Because getting there is not fun.

First-Class Math

Tue, 2009/03/17 - 12:05 by aargh

In a recent rant, I noted having seen several empty first-class seats on my flight. Having flown several times since then, I am comfortable saying this has become a trend.

Blame the downturn if you will, as there are certainly fewer business travellers and even fewer willing to pay full fee for a seat in front. Me, I find fault with AA's lack of business sense as they haven't been more aggressive in pushing people into those seats (for a fee, bien sur) at check-in time.

In his latest The Middle Seat column, Scott McCartney notes that American Airlines isn't the only company losing at this game.

For the most part I agree with the article so I won't recap it here.

What really caught my eye was the airlines' excuse for not offering last-minute discount upgrades: they fear angering those who paid full-price for a premium seat.


Airlines are hardly shy about their fare buckets schemes, which help explain why you and your seatmate paid different fares. They were equally not-quite-shy about implementing the Saturday-Night-Stay rule, which reminded business travellers that they were paying more simply because they had the means to do so. Airlines also had no problem charging fees for checked luggage even when it was demonstrated the fees weren't covering luggage any more.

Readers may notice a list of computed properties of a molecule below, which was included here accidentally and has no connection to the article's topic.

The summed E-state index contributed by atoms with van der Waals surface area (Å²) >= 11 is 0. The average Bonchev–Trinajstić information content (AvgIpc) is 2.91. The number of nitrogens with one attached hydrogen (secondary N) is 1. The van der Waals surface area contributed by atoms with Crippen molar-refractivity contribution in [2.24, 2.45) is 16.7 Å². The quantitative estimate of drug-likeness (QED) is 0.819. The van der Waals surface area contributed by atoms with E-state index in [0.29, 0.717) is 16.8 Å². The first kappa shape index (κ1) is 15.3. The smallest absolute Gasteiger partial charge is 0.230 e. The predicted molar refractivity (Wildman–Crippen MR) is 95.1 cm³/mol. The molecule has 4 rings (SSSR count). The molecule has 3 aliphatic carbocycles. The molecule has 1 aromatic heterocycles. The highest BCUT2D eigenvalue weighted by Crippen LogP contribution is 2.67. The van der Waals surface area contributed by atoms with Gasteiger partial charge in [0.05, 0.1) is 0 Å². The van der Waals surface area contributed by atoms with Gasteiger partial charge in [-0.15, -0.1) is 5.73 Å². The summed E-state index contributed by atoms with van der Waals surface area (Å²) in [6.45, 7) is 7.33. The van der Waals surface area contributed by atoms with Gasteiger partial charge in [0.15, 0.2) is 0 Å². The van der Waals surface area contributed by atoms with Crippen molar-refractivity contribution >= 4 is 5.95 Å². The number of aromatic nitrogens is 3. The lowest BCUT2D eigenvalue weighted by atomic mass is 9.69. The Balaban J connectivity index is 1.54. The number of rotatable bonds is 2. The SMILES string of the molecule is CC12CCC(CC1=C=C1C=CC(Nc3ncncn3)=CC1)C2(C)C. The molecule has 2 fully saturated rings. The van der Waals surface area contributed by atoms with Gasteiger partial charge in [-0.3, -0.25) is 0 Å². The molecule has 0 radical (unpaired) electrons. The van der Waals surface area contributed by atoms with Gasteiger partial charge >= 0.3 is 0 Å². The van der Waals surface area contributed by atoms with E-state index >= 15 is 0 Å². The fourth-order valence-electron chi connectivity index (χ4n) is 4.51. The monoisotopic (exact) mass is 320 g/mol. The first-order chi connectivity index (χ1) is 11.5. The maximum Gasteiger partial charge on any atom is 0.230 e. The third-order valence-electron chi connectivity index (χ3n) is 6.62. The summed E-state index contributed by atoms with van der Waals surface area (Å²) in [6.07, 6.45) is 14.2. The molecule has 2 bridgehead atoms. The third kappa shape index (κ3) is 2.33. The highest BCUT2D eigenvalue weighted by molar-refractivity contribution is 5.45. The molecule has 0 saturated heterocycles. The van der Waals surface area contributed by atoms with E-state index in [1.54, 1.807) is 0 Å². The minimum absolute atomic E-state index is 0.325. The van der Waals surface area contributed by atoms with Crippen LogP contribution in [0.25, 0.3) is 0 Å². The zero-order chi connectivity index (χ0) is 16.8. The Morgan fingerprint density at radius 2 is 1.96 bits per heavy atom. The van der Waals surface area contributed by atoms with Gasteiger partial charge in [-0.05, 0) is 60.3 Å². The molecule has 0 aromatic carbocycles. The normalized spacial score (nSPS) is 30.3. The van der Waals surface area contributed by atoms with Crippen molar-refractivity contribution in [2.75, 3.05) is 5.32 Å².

To top it off, remember that some portion of the premium cabins paid for a coach seat and applied cash and/or miles ahead of time for a boost.

Given all that, who could possibly be angry (at least, angrier than usual) that the guy in the next seat paid less?

We know full well that getting an air fare is a less-glamorous Vegas scene: we place our bets according to how much we're willing to lose. Someone who pays full fare for a premium seat knows that, under some circumstances, the guy one seat over paid a tenth the price for a coach seat and used points to upgrade. Someone who tries to upgrade knows they may be outclassed at the last minute and end up back in steerage.

In the end -- whether they are truly "happy" or not -- we accept that we got the best situation we were willing to guarantee.

Econ 101 works again.

Speaking of economics, someone please give the airlines a lesson. It seems they're missing out.

The Middle Seat: "It's Never Been Easier to Leave Coach Behind"